Report on Fujisan (Japan) — February 1996
Bulletin of the Global Volcanism Network, vol. 21, no. 2 (February 1996)
Managing Editor: Richard Wunderman.
Fujisan (Japan) Low-frequency earthquake swarm
Please cite this report as:
Global Volcanism Program, 1996. Report on Fujisan (Japan) (Wunderman, R., ed.). Bulletin of the Global Volcanism Network, 21:2. Smithsonian Institution. https://doi.org/10.5479/si.GVP.BGVN199602-283030.
35.361°N, 138.728°E; summit elev. 3776 m
All times are local (unless otherwise noted)
On 20, 24, 25, and 30 January about a dozen low-frequency earthquakes were recorded.
Geologic Background. The conical form of Fujisan, Japan's highest and most noted volcano, belies its complex origin. The modern postglacial stratovolcano is constructed above a group of overlapping volcanoes, remnants of which form irregularities on Fuji's profile. Growth of the Younger Fuji volcano began with a period of voluminous lava flows from 11,000 to 8000 years before present (BP), accounting for four-fifths of the volume of the Younger Fuji volcano. Minor explosive eruptions dominated activity from 8000 to 4500 BP, with another period of major lava flows occurring from 4500 to 3000 BP. Subsequently, intermittent major explosive eruptions occurred, with subordinate lava flows and small pyroclastic flows. Summit eruptions dominated from 3000 to 2000 BP, after which flank vents were active. The extensive basaltic lava flows from the summit and some of the more than 100 flank cones and vents blocked drainages against the Tertiary Misaka Mountains on the north side of the volcano, forming the Fuji Five Lakes, popular resort destinations. The last confirmed eruption of this dominantly basaltic volcano in 1707 was Fuji's largest during historical time. It deposited ash on Edo (Tokyo) and formed a large new crater on the east flank.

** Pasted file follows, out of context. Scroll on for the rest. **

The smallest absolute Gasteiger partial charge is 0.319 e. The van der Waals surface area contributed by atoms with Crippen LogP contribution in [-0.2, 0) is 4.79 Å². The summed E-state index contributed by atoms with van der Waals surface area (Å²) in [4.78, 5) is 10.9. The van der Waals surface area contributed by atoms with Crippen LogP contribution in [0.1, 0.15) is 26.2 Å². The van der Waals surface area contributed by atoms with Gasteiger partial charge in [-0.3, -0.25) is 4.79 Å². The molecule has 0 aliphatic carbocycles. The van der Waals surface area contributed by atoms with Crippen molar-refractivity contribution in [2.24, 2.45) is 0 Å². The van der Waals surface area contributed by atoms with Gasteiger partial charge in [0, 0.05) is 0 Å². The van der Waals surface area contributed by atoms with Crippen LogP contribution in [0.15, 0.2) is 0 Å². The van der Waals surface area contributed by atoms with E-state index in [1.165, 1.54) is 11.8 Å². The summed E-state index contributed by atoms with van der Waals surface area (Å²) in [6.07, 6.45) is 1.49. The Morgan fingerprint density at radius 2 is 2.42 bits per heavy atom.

Information Contacts: Volcanological Division, Japan Meteorological Agency, 1-3-4 Ote-machi, Chiyoda-ku, Tokyo 100, Japan